Investing in the future

Published December 8, 2014
Unlike many other business owners who prefer to keep the entire control of their companies in their own hands, Shah Faisal Afridi, president and CEO of the Haier-Ruba Group, believes in creating a system that allows ‘professional managers’ to work independently to achieve the targets set for them.
Unlike many other business owners who prefer to keep the entire control of their companies in their own hands, Shah Faisal Afridi, president and CEO of the Haier-Ruba Group, believes in creating a system that allows ‘professional managers’ to work independently to achieve the targets set for them.

Shah Faisal Afridi is one of those businessmen who are not afraid of investing where the opportunity for growth exists. He is also not averse to risking, or losing, money on his investments as long as he is convinced of the business’ growth potential.

“Business is all about grabbing the opportunity; it doesn’t matter if it exists in the present or in the future. If you don’t seize the opportunity when you see it, you’re bound to end up in deep trouble,” the president and CEO of the Haier-Ruba Group told Dawn in an interview.

Unlike many other business owners who prefer to keep the entire control of their companies in their own hands, Afridi believes in creating a system that allows ‘professional managers’ to work independently to achieve the targets set for them.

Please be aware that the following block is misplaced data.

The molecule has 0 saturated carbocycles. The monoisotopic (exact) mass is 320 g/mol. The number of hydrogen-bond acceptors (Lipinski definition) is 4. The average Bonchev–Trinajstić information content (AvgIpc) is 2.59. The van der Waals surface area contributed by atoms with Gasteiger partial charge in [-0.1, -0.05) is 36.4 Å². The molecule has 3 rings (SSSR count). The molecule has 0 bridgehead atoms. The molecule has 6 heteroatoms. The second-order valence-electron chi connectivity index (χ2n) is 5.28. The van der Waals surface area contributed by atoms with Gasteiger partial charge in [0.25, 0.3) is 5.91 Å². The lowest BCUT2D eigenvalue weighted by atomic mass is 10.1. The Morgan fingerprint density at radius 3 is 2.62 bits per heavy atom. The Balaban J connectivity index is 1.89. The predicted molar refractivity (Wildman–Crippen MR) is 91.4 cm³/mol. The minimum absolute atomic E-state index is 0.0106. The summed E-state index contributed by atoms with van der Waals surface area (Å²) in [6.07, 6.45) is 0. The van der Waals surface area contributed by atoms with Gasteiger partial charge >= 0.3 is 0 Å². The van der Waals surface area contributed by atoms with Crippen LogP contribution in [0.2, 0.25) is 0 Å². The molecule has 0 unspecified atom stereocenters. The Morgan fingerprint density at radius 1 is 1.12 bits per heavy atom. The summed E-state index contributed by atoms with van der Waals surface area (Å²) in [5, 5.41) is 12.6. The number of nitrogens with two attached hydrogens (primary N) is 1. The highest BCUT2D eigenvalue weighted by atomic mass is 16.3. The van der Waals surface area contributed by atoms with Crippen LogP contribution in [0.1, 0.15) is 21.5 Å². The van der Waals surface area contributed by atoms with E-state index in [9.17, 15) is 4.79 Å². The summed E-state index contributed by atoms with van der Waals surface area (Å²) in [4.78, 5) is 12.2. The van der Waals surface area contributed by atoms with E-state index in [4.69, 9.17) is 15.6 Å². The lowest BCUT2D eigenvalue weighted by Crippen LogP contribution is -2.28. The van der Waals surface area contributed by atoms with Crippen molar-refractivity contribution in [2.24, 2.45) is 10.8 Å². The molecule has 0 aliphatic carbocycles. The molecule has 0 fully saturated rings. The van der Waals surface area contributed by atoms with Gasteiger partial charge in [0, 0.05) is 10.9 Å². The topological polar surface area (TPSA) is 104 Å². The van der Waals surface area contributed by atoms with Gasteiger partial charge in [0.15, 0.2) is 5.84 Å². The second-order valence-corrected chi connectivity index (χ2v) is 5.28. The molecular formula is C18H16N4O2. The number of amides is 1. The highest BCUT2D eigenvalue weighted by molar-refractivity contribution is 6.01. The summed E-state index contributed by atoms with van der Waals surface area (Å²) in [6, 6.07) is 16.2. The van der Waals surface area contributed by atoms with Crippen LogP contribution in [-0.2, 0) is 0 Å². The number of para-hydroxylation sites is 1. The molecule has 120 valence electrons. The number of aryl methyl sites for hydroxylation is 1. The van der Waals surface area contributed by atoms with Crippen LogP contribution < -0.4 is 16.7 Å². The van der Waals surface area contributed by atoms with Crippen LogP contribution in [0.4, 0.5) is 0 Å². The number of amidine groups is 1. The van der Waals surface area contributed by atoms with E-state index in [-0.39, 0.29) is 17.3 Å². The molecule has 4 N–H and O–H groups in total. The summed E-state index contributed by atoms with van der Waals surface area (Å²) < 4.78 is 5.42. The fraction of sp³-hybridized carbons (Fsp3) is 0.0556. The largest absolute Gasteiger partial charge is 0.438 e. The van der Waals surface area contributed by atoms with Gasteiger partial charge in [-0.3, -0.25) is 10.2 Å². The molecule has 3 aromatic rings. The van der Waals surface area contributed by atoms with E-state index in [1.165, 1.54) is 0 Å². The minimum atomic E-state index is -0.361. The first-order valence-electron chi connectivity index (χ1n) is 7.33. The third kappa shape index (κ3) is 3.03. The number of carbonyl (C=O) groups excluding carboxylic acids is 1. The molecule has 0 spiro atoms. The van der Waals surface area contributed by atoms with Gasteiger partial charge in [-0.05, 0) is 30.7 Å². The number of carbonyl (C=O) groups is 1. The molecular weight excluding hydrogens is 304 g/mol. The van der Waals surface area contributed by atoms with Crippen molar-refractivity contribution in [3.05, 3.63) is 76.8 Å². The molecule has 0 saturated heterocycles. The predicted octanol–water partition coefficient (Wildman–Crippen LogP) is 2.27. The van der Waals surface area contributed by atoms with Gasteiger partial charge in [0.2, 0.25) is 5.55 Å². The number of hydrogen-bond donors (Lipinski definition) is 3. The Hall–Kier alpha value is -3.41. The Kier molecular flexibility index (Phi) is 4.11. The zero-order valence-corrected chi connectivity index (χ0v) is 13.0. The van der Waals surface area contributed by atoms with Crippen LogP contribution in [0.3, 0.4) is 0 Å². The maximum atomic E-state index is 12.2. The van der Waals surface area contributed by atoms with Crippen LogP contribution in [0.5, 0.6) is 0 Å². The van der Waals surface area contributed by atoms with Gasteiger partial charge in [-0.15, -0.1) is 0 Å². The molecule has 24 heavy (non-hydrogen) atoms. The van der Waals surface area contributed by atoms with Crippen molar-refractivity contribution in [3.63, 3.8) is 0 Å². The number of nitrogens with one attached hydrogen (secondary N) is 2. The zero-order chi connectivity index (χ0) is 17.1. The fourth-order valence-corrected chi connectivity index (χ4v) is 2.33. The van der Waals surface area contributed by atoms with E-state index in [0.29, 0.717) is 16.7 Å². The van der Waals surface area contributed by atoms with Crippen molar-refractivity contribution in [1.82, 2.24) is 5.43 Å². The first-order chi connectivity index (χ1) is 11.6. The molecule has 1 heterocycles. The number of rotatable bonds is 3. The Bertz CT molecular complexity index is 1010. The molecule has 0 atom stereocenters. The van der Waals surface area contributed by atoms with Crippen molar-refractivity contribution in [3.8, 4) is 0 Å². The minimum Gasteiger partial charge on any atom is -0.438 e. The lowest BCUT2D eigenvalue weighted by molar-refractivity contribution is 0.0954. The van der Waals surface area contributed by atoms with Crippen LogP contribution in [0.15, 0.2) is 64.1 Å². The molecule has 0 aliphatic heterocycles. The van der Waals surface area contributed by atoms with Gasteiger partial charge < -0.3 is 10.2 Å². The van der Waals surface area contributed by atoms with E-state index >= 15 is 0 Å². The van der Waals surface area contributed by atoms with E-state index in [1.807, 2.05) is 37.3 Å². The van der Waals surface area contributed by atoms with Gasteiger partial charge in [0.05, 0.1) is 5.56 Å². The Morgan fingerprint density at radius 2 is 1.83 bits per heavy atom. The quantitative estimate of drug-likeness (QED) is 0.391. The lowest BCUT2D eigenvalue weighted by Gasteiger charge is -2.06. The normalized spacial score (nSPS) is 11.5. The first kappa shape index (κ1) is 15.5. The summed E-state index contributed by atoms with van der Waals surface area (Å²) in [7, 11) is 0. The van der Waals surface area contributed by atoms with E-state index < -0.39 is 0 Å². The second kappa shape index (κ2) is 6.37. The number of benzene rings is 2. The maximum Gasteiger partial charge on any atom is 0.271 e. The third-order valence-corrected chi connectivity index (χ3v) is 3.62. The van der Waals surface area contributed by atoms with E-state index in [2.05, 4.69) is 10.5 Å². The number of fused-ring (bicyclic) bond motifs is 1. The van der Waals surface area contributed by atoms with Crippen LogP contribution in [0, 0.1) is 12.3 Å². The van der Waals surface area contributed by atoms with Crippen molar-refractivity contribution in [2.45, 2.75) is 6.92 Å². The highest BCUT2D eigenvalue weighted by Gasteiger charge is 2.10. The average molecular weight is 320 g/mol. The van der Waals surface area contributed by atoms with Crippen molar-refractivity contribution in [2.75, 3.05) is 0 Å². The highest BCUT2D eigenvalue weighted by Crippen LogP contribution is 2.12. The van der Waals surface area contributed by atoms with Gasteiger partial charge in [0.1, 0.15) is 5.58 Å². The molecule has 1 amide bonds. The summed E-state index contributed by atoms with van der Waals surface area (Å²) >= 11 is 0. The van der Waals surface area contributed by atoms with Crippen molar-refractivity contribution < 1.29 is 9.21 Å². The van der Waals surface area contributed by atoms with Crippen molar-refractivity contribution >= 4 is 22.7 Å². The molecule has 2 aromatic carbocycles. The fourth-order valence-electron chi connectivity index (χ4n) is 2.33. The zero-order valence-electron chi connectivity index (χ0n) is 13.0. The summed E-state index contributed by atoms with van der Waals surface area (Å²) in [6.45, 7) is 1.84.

“We have evolved an ecosystem in our companies where we have set specific targets for the next 15 years, to 2028. All our workers know what they need to do to achieve those targets. I do not have to remind them again and again that we need to enhance manufacturing capacity or improve supply chain to attain our goals. They already know it and are working on expansion plans according to the requirements of our future targets and market requirements,” he said.

The Haier-Ruba group is one of the largest manufacturers of polyester yarn and home appliances in the country. It has invested heavily in a lifestyle retail store chain and in tractor manufacturing. It has been the sole distributor of major global electronic brands — Sony, General and Panasonic — in Pakistan as well as in the Middle East, and has the distinction of being the first private investor to have developed a special economic zone (SEZ) near Lahore. It also has business interests in power generation, construction and real estate development.